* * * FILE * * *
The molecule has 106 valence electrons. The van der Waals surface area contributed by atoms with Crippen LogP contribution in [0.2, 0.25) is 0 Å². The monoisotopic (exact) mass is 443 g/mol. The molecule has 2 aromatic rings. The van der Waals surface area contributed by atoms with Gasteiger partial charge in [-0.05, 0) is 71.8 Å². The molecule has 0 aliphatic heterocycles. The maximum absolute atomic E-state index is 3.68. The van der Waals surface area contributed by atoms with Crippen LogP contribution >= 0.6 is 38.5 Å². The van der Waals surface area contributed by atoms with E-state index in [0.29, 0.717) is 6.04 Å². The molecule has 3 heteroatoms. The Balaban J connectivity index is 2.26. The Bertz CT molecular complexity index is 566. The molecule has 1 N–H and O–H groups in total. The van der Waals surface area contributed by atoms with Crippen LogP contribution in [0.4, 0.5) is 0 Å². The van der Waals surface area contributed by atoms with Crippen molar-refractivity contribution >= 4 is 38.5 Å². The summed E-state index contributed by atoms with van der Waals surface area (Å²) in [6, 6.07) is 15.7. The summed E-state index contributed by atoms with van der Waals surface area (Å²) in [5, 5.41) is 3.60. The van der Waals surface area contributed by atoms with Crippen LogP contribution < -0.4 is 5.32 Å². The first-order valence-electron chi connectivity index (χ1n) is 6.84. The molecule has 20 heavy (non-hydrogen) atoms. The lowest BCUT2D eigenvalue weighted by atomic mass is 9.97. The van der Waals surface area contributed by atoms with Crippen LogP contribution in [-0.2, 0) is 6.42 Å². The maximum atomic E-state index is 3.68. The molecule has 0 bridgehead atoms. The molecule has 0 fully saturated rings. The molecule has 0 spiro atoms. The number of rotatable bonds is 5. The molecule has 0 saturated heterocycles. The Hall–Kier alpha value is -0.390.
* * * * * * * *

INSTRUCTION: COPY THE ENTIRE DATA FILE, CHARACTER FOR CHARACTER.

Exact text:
The molecule has 106 valence electrons. The van der Waals surface area contributed by atoms with Crippen LogP contribution in [0.2, 0.25) is 0 Å². The monoisotopic (exact) mass is 443 g/mol. The molecule has 2 aromatic rings. The van der Waals surface area contributed by atoms with Gasteiger partial charge in [-0.05, 0) is 71.8 Å². The molecule has 0 aliphatic heterocycles. The maximum absolute atomic E-state index is 3.68. The van der Waals surface area contributed by atoms with Crippen LogP contribution >= 0.6 is 38.5 Å². The van der Waals surface area contributed by atoms with E-state index in [0.29, 0.717) is 6.04 Å². The molecule has 3 heteroatoms. The Balaban J connectivity index is 2.26. The Bertz CT molecular complexity index is 566. The molecule has 1 N–H and O–H groups in total. The van der Waals surface area contributed by atoms with Crippen LogP contribution in [0.4, 0.5) is 0 Å². The van der Waals surface area contributed by atoms with Crippen molar-refractivity contribution >= 4 is 38.5 Å². The summed E-state index contributed by atoms with van der Waals surface area (Å²) in [6, 6.07) is 15.7. The summed E-state index contributed by atoms with van der Waals surface area (Å²) in [5, 5.41) is 3.60. The van der Waals surface area contributed by atoms with Crippen LogP contribution < -0.4 is 5.32 Å². The first-order valence-electron chi connectivity index (χ1n) is 6.84. The molecule has 20 heavy (non-hydrogen) atoms. The lowest BCUT2D eigenvalue weighted by atomic mass is 9.97. The van der Waals surface area contributed by atoms with Crippen LogP contribution in [-0.2, 0) is 6.42 Å². The maximum atomic E-state index is 3.68. The molecule has 0 bridgehead atoms. The molecule has 0 fully saturated rings. The molecule has 0 spiro atoms. The number of rotatable bonds is 5. The molecule has 0 saturated heterocycles. The Hall–Kier alpha value is -0.390.